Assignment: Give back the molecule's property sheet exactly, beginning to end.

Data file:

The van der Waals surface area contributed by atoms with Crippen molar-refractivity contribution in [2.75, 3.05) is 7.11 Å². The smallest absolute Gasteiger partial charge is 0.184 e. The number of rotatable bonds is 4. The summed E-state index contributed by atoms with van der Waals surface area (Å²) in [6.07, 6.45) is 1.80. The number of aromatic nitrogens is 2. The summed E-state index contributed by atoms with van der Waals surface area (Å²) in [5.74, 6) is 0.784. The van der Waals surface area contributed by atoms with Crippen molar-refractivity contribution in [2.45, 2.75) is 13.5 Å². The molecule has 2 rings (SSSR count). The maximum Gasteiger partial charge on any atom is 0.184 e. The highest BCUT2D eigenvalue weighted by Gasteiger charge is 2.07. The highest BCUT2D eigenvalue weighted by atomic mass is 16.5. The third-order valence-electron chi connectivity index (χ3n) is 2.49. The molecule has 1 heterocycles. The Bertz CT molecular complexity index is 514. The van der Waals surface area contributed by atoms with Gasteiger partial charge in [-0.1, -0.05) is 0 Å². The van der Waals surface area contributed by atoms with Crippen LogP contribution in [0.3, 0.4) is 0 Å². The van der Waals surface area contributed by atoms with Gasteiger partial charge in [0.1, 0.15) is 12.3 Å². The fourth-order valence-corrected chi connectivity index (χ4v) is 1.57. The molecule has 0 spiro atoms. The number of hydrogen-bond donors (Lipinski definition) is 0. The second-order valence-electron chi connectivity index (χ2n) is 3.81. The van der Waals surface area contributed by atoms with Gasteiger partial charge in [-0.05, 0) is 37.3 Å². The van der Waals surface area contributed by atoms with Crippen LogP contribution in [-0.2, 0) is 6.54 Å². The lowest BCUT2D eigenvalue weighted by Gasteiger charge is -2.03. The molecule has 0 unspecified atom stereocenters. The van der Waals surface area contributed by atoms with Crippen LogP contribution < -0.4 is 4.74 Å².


The van der Waals surface area contributed by atoms with Crippen molar-refractivity contribution in [2.75, 3.05) is 7.11 Å². The smallest absolute Gasteiger partial charge is 0.184 e. The number of rotatable bonds is 4. The summed E-state index contributed by atoms with van der Waals surface area (Å²) in [6.07, 6.45) is 1.80. The number of aromatic nitrogens is 2. The summed E-state index contributed by atoms with van der Waals surface area (Å²) in [5.74, 6) is 0.784. The van der Waals surface area contributed by atoms with Crippen molar-refractivity contribution in [2.45, 2.75) is 13.5 Å². The molecule has 2 rings (SSSR count). The maximum Gasteiger partial charge on any atom is 0.184 e. The highest BCUT2D eigenvalue weighted by Gasteiger charge is 2.07. The highest BCUT2D eigenvalue weighted by atomic mass is 16.5. The third-order valence-electron chi connectivity index (χ3n) is 2.49. The molecule has 1 heterocycles. The Bertz CT molecular complexity index is 514. The van der Waals surface area contributed by atoms with Gasteiger partial charge in [-0.1, -0.05) is 0 Å². The van der Waals surface area contributed by atoms with Crippen LogP contribution in [0.3, 0.4) is 0 Å². The van der Waals surface area contributed by atoms with Gasteiger partial charge in [0.1, 0.15) is 12.3 Å². The fourth-order valence-corrected chi connectivity index (χ4v) is 1.57. The molecule has 0 spiro atoms. The number of hydrogen-bond donors (Lipinski definition) is 0. The second-order valence-electron chi connectivity index (χ2n) is 3.81. The van der Waals surface area contributed by atoms with Gasteiger partial charge in [-0.05, 0) is 37.3 Å². The van der Waals surface area contributed by atoms with Crippen LogP contribution in [-0.2, 0) is 6.54 Å². The lowest BCUT2D eigenvalue weighted by Gasteiger charge is -2.03. The molecule has 0 unspecified atom stereocenters. The van der Waals surface area contributed by atoms with Crippen LogP contribution < -0.4 is 4.74 Å².